You just got back from the Vuelta. What are your immediate thoughts after the race?
The Vuelta was a great race. I think it was probably the most difficult grand tour of the season from a sporting perspective. The Giro had a couple of epic stages through Val Gardena and Colle dell’Agnello, but the Vuelta just kept on delivering with epic finales. From a GC perspective it was definitely the most riveting – it really came down to a battle in the final days.
From our perspective it went very well. PRECISION performed very well for the riders, and Etixx – Quick-Step was definitely on their A-game.
It was a very successful Grand Tour for Etixx-Quick-Step – four stage wins and seventh overall for David de la Cruz. How was the team spirit after the race?
Team spirit was very high throughout the race, things started off on the right foot with stage wins from Gianni. A day in red with David de la Cruz and then a great win for Gian Luca in Formigal kept spirits high. The nature of the race made itself apparent towards the end. You could tell that riders on all teams were getting really tired towards the end, and the stage ending in Formigal really highlighted the point. I don’t think I’ve ever seen the groupetto come home nearly an hour after the lead group.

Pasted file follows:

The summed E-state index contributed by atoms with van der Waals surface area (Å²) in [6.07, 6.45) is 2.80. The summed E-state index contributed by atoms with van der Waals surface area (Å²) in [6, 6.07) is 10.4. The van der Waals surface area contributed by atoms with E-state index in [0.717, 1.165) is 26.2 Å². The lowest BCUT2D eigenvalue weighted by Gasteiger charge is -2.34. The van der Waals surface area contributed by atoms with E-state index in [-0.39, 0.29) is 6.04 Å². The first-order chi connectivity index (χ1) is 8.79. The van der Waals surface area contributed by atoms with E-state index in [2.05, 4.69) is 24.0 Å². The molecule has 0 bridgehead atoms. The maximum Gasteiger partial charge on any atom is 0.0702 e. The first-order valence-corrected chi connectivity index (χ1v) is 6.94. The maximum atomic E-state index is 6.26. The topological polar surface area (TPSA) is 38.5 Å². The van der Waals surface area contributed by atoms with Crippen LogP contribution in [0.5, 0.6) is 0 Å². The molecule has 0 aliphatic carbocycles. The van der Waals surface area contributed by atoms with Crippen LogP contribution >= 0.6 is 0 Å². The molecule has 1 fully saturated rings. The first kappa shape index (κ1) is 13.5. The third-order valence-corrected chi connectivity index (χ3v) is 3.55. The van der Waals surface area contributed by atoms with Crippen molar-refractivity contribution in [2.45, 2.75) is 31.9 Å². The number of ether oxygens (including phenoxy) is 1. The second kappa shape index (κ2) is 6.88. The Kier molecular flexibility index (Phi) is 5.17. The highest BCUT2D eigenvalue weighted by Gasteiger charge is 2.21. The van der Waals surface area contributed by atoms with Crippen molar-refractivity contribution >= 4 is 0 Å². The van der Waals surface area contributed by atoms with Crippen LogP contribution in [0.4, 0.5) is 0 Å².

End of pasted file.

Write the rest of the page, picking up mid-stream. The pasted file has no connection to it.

During the race David de la Cruz shared his data up the final climb of stage 10. You also shared your data up the same climb. There was a bit of a difference. Do you have a newfound respect from riders seeing this comparison?
I’ve been working with these guys for a while know, so I have tonnes of respect for what they’re capable of, but I wouldn’t exactly call it new-found. I also had a sneaky suspicion that I might come in on the losing end of this race.
I think the truly impressive part of what we saw on the Aubisque was that I tailored my ride to give me a nice warm-up on the way to the base of the climb so that I could have a shot at an optimal performance. For David it was the 4th climb of the day, 14 stages into a grand tour – now that’s impressive!
How do the riders use their power numbers during races? Do they have an idea before the stage what kind of numbers they want to put out?
For riders, the power meter is most important on long climbs and time trials where they need to be able to pace their efforts. On the flats, the peloton dictates the pace. As important as power meters have become in bike racing, you still need to hold the wheel in front yours, or it can be game over.
What would be your lasting memory from the Vuelta?
For me, it’s two things, the first was the great camaraderie within the Vuelta squad, and being able to experience it with guys that have become more than co-workers over the past season. The personal attachments I’ve made over the season really took the experience to a new level.
The second was riding in Spain. The terrain was amazing, but I think the Spanish drivers are the best I’ve experienced around cyclists. They are courteous and friendly, and they share the road like nowhere else.